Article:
But Romney like all candidates of the right promises to balance the budget. It’s a pity such a goal has remained so elusive for states such as Texas, with Republican Governor Rick Perry at the helm for the past eight years.

And we all know how the Republicans will attempt to balance the budget by cut, cut and cutting again on the services that the rich and select few have no use for but which millions of ordinary people value highly, the simple things in life such as public education.

The Daily Telegraph columnist and Obama-hater Nile Gardiner reckons Obama may be heading for election disaster in 2012. I think the piece should be entitled “I hope Obama may be heading for election disaster in 2012.” For all his evidence garnered from right-wing organizations – the Murdoch-owned Fox News and The Wall Street Journal – he fails to grasp the reality of what is going on in the country and the world.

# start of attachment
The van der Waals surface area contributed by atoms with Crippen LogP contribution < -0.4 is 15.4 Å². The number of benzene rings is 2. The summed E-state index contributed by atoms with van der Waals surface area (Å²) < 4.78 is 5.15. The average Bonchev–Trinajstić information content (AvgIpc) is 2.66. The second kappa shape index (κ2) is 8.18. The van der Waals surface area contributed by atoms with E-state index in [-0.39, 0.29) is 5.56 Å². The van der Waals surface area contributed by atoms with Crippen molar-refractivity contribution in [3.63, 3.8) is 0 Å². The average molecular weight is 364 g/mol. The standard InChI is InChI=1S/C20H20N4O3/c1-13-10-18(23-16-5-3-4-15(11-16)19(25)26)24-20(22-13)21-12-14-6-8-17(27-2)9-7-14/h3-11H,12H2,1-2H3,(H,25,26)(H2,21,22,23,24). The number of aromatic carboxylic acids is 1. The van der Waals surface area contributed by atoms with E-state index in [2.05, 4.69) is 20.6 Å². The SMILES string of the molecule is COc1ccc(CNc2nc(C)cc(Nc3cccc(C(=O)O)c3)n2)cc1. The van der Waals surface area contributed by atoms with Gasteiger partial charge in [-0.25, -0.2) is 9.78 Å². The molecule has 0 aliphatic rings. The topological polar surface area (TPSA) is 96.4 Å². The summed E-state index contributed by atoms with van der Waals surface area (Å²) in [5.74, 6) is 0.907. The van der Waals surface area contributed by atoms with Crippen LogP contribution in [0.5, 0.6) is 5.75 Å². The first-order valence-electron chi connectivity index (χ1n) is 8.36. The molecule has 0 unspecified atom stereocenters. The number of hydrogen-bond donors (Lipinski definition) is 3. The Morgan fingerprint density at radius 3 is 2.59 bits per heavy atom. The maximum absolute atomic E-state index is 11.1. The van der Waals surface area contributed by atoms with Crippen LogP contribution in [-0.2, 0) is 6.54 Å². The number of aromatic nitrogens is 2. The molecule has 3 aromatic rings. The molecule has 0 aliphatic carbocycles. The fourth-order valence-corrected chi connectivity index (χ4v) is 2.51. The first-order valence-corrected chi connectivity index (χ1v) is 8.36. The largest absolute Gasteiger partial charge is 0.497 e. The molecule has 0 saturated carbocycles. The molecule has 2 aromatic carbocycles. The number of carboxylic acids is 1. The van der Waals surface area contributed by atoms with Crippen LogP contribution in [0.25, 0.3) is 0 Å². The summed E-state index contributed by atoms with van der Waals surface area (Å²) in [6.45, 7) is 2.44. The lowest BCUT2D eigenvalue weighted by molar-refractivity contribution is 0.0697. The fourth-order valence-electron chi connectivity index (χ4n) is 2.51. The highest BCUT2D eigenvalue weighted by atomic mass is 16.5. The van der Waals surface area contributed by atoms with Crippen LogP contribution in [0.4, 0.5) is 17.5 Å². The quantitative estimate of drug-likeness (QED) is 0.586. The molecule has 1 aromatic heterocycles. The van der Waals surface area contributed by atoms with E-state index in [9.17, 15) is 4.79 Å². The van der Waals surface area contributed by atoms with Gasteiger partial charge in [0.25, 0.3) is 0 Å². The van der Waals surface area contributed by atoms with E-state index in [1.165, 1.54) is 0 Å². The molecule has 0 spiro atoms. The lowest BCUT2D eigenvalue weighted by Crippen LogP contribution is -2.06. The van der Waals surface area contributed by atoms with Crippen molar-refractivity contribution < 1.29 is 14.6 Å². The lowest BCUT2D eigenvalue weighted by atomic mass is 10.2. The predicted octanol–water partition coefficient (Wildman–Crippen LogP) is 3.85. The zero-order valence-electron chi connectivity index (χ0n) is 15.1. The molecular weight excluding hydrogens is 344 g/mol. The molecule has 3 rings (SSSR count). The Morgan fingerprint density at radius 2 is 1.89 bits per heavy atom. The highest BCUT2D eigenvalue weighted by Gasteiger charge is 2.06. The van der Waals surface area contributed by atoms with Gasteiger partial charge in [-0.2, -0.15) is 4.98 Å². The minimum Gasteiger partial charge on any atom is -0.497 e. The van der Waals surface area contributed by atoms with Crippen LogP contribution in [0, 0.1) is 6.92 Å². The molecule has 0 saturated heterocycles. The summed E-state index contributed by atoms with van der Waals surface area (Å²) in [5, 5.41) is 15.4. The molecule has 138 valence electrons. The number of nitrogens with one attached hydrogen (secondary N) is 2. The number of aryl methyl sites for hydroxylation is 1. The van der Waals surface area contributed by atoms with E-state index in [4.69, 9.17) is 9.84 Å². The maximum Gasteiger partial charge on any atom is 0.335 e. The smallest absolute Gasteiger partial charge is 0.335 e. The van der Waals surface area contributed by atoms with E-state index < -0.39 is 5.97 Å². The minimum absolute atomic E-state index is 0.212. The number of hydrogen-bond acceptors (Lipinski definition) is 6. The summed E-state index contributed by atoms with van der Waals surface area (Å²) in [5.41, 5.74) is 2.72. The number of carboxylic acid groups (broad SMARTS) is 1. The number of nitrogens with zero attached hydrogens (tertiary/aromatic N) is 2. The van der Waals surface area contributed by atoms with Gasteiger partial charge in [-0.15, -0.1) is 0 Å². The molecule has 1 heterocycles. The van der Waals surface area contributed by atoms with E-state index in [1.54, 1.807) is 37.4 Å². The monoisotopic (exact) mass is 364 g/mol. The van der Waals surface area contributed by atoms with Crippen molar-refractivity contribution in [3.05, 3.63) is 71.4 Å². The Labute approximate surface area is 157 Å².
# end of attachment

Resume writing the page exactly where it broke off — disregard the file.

Gardiner states: “There is a great deal of uncertainty, nervousness, even fear over the future of the world’s only superpower.”

How can you be the only superpower when you are in debt to China to the tune of $900 billion? The fact that nearly every manufactured item you pick up in a store in the US these days is made in China, could make you believe that America is not alone in the superpower stakes. Not Gardiner apparently, despite being billed as a foreign affairs analyst and political commentator.

For a political commentator, he also seems to have failed to notice that last month, the staunchly Republican city of Jacksonville elected Democrat Alvin Brown as its new mayor. If people are so tired of the Obama agenda, how did Brown managed to defeat Republican Mike Hogan who looked a shoe-in for the position? Looks like Gardiner is in de Nile.